In Broward County, a recent announcement of the closure of a 544-bed jail tower is raising concerns over how the county intends to handle inmates. According to a recent article in the South Florida Sun-Sentinal, Broward Sheriff Al Lamberti is closing the wing in response to budget cuts. However, pursuant to a 1976 lawsuit and subsequent court order, federal authorities closely monitor the Broward County jails to ensure they do not exceed their designated capacity. As such, Broward courts and jails will be forced to evaluate their procedures and find ways to manage inmates safely and efficiently with less jail space.
In fact, Broward County already possesses the means to do just that. The Broward Pretrial Services Agency is one of the largest programs in the state and falls under the jurisdiction of Sheriff Lamberti. This program advises county courts on pretrial release decisions, supervises released defendants, and informs defendants of their court dates. While Sheriff Lamberti commented in the article that he’d like to incarcerate everyone charged with a crime, such an approach is not practical, economical, or legal. Instead, Broward can and should take advantage of the supervisory services provided by its pretrial program. As Broward County Judge John “Jay” Hurley noted in the Sun-Sentinal article, a significant number of those in jail are homeless, minor drug offenders, and minor thieves – defendants eligible for bail but unable to afford it. Instead of housing these types of defendants in jail at the staggering cost of $114/day, Broward County could and should place them into the supervisory services of its pretrial program. Taking such action would allow Sheriff Lamberti to ensure the safety of his community while keeping the jail populations at a constitutional number.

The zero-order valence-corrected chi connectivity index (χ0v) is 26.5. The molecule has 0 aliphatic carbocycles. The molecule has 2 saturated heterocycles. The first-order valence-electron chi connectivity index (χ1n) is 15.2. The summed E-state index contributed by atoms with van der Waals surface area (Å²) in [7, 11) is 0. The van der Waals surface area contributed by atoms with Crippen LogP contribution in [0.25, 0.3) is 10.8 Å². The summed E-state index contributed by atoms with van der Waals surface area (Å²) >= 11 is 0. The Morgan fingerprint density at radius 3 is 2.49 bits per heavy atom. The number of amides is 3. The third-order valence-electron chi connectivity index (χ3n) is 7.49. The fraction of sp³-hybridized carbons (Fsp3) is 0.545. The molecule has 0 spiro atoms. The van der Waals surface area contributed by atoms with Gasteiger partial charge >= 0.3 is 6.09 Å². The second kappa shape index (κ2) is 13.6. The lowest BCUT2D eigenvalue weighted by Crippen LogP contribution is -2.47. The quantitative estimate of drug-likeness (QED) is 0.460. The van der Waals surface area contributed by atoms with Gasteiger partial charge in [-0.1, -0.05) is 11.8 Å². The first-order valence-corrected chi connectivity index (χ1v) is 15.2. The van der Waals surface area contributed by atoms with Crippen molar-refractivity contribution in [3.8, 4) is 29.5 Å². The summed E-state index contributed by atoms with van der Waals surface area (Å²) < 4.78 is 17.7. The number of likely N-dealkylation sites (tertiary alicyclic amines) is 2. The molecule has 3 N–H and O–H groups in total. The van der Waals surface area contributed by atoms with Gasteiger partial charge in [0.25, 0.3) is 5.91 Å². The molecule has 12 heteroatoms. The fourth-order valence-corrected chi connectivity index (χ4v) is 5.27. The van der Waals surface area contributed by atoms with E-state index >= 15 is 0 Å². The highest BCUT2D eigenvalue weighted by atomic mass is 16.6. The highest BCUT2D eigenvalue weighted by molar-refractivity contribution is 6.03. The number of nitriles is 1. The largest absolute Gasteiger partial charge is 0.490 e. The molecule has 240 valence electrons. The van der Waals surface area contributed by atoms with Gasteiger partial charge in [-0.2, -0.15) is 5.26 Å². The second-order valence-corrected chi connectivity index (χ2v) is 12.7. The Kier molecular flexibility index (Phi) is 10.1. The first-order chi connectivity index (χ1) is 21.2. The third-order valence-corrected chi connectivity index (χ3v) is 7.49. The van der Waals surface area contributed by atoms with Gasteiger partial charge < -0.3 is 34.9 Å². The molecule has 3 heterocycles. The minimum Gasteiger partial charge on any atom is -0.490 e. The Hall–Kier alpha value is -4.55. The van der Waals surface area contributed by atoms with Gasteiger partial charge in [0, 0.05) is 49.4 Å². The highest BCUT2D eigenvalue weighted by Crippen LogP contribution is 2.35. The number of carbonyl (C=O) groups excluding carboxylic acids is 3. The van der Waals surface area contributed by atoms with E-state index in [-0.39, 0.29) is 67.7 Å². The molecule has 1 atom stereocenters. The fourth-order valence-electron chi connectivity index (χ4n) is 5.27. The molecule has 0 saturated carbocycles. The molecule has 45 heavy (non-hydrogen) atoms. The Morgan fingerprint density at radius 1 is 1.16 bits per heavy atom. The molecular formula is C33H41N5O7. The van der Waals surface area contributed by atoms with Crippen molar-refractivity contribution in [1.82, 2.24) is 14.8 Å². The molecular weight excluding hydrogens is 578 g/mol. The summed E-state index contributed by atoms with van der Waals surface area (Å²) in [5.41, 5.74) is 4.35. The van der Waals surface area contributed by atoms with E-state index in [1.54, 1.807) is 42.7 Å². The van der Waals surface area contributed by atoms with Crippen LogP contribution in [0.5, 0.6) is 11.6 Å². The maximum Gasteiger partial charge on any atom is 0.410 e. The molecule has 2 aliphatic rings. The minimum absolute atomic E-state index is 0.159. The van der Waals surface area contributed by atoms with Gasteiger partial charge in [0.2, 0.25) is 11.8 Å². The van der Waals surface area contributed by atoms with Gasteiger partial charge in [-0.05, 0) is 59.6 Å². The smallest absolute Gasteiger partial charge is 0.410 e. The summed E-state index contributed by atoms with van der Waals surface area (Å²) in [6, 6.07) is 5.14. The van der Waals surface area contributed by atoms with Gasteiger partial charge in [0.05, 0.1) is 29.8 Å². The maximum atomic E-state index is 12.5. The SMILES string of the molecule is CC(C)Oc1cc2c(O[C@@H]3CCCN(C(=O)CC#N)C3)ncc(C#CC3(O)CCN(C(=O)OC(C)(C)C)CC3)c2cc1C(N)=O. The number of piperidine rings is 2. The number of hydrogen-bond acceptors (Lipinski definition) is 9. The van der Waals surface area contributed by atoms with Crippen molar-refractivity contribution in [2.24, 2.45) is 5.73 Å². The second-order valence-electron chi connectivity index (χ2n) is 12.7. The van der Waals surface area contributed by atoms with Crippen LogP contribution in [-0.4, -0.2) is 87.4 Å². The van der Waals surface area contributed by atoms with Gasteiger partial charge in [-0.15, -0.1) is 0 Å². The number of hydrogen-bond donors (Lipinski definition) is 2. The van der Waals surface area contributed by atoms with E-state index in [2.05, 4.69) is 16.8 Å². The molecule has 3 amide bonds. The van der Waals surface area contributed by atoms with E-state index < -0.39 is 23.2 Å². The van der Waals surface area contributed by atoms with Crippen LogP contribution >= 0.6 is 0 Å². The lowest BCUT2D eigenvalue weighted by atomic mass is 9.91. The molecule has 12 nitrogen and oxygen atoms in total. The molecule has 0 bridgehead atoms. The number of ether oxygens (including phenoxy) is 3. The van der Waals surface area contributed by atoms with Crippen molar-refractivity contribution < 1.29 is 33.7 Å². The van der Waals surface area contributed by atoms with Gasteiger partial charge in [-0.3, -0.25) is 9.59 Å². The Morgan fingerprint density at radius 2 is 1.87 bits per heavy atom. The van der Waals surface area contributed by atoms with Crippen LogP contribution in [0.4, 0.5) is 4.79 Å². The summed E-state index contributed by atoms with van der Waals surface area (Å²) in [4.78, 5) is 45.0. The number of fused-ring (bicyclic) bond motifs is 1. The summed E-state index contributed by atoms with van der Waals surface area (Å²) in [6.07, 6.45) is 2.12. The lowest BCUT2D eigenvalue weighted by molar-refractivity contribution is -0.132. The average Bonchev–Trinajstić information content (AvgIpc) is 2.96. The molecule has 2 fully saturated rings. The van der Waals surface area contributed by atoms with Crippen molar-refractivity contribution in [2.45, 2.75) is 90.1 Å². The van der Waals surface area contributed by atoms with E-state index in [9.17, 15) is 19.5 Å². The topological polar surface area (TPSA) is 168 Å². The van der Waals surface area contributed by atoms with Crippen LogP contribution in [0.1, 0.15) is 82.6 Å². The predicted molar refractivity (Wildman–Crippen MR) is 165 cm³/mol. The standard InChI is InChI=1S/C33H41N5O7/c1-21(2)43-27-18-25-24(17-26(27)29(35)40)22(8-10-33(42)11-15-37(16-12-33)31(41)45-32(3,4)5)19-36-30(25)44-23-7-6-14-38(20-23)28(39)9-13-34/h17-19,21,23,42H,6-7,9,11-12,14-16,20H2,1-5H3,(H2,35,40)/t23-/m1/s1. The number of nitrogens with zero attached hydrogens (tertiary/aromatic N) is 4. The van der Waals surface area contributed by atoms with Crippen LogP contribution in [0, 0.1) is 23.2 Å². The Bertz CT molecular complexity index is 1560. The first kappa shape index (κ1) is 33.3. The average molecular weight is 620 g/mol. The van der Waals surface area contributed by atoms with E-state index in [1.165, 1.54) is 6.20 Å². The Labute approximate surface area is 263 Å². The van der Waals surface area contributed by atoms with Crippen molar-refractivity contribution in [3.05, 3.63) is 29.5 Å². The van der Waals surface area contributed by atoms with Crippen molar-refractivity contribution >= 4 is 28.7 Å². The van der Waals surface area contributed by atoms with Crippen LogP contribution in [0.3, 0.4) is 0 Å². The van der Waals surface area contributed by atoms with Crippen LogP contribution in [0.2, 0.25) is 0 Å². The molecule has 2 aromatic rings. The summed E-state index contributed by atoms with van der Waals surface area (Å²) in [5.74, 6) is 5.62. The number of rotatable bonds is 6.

To read the Sun-Sentinal article in its entirety, follow this link: